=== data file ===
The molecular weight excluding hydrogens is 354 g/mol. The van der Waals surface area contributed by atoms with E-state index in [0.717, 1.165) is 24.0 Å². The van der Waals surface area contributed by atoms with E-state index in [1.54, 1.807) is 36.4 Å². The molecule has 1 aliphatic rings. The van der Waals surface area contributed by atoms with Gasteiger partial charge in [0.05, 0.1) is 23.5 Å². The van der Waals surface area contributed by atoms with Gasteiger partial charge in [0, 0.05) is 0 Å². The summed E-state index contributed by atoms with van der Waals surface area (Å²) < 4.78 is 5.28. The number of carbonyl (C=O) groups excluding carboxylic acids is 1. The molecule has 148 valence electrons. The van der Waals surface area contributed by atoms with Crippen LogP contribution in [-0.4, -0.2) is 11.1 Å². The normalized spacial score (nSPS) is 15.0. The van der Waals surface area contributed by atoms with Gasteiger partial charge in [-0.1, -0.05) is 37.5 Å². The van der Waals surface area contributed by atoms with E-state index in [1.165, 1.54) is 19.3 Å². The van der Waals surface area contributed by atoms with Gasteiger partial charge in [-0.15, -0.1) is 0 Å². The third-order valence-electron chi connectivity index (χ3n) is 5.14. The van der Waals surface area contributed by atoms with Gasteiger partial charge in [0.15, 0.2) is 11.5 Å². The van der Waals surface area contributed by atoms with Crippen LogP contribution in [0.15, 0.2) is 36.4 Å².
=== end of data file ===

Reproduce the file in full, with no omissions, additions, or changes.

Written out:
The molecular weight excluding hydrogens is 354 g/mol. The van der Waals surface area contributed by atoms with E-state index in [0.717, 1.165) is 24.0 Å². The van der Waals surface area contributed by atoms with E-state index in [1.54, 1.807) is 36.4 Å². The molecule has 1 aliphatic rings. The van der Waals surface area contributed by atoms with Gasteiger partial charge in [0.05, 0.1) is 23.5 Å². The van der Waals surface area contributed by atoms with Gasteiger partial charge in [0, 0.05) is 0 Å². The summed E-state index contributed by atoms with van der Waals surface area (Å²) < 4.78 is 5.28. The number of carbonyl (C=O) groups excluding carboxylic acids is 1. The molecule has 148 valence electrons. The van der Waals surface area contributed by atoms with Crippen LogP contribution in [-0.4, -0.2) is 11.1 Å². The normalized spacial score (nSPS) is 15.0. The van der Waals surface area contributed by atoms with Gasteiger partial charge in [-0.1, -0.05) is 37.5 Å². The van der Waals surface area contributed by atoms with E-state index in [1.165, 1.54) is 19.3 Å². The van der Waals surface area contributed by atoms with Gasteiger partial charge in [-0.15, -0.1) is 0 Å². The third-order valence-electron chi connectivity index (χ3n) is 5.14. The van der Waals surface area contributed by atoms with Gasteiger partial charge in [0.15, 0.2) is 11.5 Å². The van der Waals surface area contributed by atoms with Crippen LogP contribution in [0.15, 0.2) is 36.4 Å².